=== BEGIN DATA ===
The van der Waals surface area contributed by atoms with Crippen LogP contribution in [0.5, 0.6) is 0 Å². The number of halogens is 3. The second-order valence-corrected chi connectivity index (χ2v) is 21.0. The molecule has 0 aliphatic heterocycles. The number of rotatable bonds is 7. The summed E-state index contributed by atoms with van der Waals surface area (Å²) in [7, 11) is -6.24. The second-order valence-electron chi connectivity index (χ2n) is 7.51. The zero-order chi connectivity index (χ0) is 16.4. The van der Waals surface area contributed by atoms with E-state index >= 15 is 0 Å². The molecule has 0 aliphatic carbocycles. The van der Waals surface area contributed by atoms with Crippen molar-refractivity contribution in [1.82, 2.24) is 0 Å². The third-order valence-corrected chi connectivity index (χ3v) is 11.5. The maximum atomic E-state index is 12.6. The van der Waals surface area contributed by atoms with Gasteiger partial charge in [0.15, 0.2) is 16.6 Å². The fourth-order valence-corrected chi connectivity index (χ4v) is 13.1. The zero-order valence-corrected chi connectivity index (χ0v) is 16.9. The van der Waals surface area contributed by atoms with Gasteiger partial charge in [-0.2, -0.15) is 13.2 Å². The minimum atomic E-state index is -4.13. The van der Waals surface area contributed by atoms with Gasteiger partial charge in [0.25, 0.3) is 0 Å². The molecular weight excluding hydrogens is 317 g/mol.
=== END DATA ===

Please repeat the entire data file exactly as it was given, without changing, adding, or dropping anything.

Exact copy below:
The van der Waals surface area contributed by atoms with Crippen LogP contribution in [0.5, 0.6) is 0 Å². The number of halogens is 3. The second-order valence-corrected chi connectivity index (χ2v) is 21.0. The molecule has 0 aliphatic heterocycles. The number of rotatable bonds is 7. The summed E-state index contributed by atoms with van der Waals surface area (Å²) in [7, 11) is -6.24. The second-order valence-electron chi connectivity index (χ2n) is 7.51. The zero-order chi connectivity index (χ0) is 16.4. The van der Waals surface area contributed by atoms with E-state index >= 15 is 0 Å². The molecule has 0 aliphatic carbocycles. The van der Waals surface area contributed by atoms with Crippen molar-refractivity contribution in [1.82, 2.24) is 0 Å². The third-order valence-corrected chi connectivity index (χ3v) is 11.5. The maximum atomic E-state index is 12.6. The van der Waals surface area contributed by atoms with Gasteiger partial charge in [0.15, 0.2) is 16.6 Å². The fourth-order valence-corrected chi connectivity index (χ4v) is 13.1. The zero-order valence-corrected chi connectivity index (χ0v) is 16.9. The van der Waals surface area contributed by atoms with Gasteiger partial charge in [-0.2, -0.15) is 13.2 Å². The minimum atomic E-state index is -4.13. The van der Waals surface area contributed by atoms with Gasteiger partial charge in [0.25, 0.3) is 0 Å². The molecular weight excluding hydrogens is 317 g/mol.